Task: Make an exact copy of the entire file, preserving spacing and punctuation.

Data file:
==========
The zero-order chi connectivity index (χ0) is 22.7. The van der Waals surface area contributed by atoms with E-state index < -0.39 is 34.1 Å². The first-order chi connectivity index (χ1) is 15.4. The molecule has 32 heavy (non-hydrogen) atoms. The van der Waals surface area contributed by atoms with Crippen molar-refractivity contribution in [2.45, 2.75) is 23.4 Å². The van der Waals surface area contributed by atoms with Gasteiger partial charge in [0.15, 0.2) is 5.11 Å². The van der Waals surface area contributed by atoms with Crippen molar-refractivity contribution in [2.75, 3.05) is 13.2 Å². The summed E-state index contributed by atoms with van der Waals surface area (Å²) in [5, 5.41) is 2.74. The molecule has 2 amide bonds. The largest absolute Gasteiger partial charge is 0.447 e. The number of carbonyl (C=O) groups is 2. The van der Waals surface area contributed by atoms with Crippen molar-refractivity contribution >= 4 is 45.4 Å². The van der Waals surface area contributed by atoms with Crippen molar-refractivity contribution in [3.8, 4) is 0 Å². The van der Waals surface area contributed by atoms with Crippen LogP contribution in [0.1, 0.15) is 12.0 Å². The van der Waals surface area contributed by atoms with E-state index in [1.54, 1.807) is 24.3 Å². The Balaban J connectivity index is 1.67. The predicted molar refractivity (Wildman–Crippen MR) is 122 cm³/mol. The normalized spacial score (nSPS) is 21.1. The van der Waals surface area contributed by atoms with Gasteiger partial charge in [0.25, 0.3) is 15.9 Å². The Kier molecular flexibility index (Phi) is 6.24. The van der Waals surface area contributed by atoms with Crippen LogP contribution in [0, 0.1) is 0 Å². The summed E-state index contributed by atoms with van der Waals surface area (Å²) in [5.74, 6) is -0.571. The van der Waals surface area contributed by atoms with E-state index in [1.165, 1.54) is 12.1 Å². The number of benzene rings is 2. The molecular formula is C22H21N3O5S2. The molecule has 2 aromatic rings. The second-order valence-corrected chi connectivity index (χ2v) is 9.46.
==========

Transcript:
The zero-order chi connectivity index (χ0) is 22.7. The van der Waals surface area contributed by atoms with E-state index < -0.39 is 34.1 Å². The first-order chi connectivity index (χ1) is 15.4. The molecule has 32 heavy (non-hydrogen) atoms. The van der Waals surface area contributed by atoms with Crippen molar-refractivity contribution in [2.45, 2.75) is 23.4 Å². The van der Waals surface area contributed by atoms with Gasteiger partial charge in [0.15, 0.2) is 5.11 Å². The van der Waals surface area contributed by atoms with Crippen molar-refractivity contribution in [2.75, 3.05) is 13.2 Å². The summed E-state index contributed by atoms with van der Waals surface area (Å²) in [5, 5.41) is 2.74. The molecule has 2 amide bonds. The largest absolute Gasteiger partial charge is 0.447 e. The number of carbonyl (C=O) groups is 2. The van der Waals surface area contributed by atoms with Crippen molar-refractivity contribution >= 4 is 45.4 Å². The van der Waals surface area contributed by atoms with Crippen molar-refractivity contribution in [3.8, 4) is 0 Å². The van der Waals surface area contributed by atoms with Crippen LogP contribution in [0.1, 0.15) is 12.0 Å². The van der Waals surface area contributed by atoms with E-state index in [1.54, 1.807) is 24.3 Å². The Balaban J connectivity index is 1.67. The predicted molar refractivity (Wildman–Crippen MR) is 122 cm³/mol. The normalized spacial score (nSPS) is 21.1. The van der Waals surface area contributed by atoms with Gasteiger partial charge in [0.25, 0.3) is 15.9 Å². The Kier molecular flexibility index (Phi) is 6.24. The van der Waals surface area contributed by atoms with Crippen LogP contribution in [0, 0.1) is 0 Å². The summed E-state index contributed by atoms with van der Waals surface area (Å²) in [5.74, 6) is -0.571. The van der Waals surface area contributed by atoms with E-state index in [1.165, 1.54) is 12.1 Å². The number of benzene rings is 2. The molecular formula is C22H21N3O5S2. The molecule has 2 aromatic rings. The second-order valence-corrected chi connectivity index (χ2v) is 9.46.